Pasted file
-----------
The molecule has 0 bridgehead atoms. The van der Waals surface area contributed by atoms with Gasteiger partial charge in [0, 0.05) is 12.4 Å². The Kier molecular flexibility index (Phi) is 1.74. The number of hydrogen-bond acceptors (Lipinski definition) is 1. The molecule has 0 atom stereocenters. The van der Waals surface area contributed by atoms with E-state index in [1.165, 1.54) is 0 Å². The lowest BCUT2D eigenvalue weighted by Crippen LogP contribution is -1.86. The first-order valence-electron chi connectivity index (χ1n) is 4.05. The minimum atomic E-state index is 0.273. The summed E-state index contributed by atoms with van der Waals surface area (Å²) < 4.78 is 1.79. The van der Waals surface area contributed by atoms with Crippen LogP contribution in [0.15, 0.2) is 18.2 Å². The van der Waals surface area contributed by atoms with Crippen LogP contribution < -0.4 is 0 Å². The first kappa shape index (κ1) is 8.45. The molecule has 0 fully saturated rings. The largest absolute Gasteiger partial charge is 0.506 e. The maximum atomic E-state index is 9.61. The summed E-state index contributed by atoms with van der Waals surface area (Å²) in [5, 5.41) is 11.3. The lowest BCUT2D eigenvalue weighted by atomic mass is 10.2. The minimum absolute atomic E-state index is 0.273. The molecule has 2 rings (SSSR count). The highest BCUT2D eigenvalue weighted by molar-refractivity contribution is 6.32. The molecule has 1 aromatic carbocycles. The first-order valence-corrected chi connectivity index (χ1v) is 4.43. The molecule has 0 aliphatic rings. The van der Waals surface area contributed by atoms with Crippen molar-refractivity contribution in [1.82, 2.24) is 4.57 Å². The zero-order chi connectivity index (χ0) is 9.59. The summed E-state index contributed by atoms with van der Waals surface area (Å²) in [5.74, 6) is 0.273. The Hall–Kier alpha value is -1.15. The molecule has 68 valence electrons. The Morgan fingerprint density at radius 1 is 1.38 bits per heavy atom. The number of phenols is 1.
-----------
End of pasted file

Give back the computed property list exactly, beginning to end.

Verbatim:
The molecule has 0 bridgehead atoms. The van der Waals surface area contributed by atoms with Gasteiger partial charge in [0, 0.05) is 12.4 Å². The Kier molecular flexibility index (Phi) is 1.74. The number of hydrogen-bond acceptors (Lipinski definition) is 1. The molecule has 0 atom stereocenters. The van der Waals surface area contributed by atoms with E-state index in [1.165, 1.54) is 0 Å². The lowest BCUT2D eigenvalue weighted by Crippen LogP contribution is -1.86. The first-order valence-electron chi connectivity index (χ1n) is 4.05. The minimum atomic E-state index is 0.273. The summed E-state index contributed by atoms with van der Waals surface area (Å²) < 4.78 is 1.79. The van der Waals surface area contributed by atoms with Crippen LogP contribution in [0.15, 0.2) is 18.2 Å². The van der Waals surface area contributed by atoms with Crippen LogP contribution < -0.4 is 0 Å². The first kappa shape index (κ1) is 8.45. The molecule has 0 fully saturated rings. The largest absolute Gasteiger partial charge is 0.506 e. The maximum atomic E-state index is 9.61. The summed E-state index contributed by atoms with van der Waals surface area (Å²) in [5, 5.41) is 11.3. The lowest BCUT2D eigenvalue weighted by atomic mass is 10.2. The minimum absolute atomic E-state index is 0.273. The molecule has 2 rings (SSSR count). The highest BCUT2D eigenvalue weighted by molar-refractivity contribution is 6.32. The molecule has 1 aromatic carbocycles. The first-order valence-corrected chi connectivity index (χ1v) is 4.43. The molecule has 0 aliphatic rings. The van der Waals surface area contributed by atoms with Crippen molar-refractivity contribution in [1.82, 2.24) is 4.57 Å². The zero-order chi connectivity index (χ0) is 9.59. The summed E-state index contributed by atoms with van der Waals surface area (Å²) in [5.74, 6) is 0.273. The Hall–Kier alpha value is -1.15. The molecule has 68 valence electrons. The Morgan fingerprint density at radius 1 is 1.38 bits per heavy atom. The number of phenols is 1.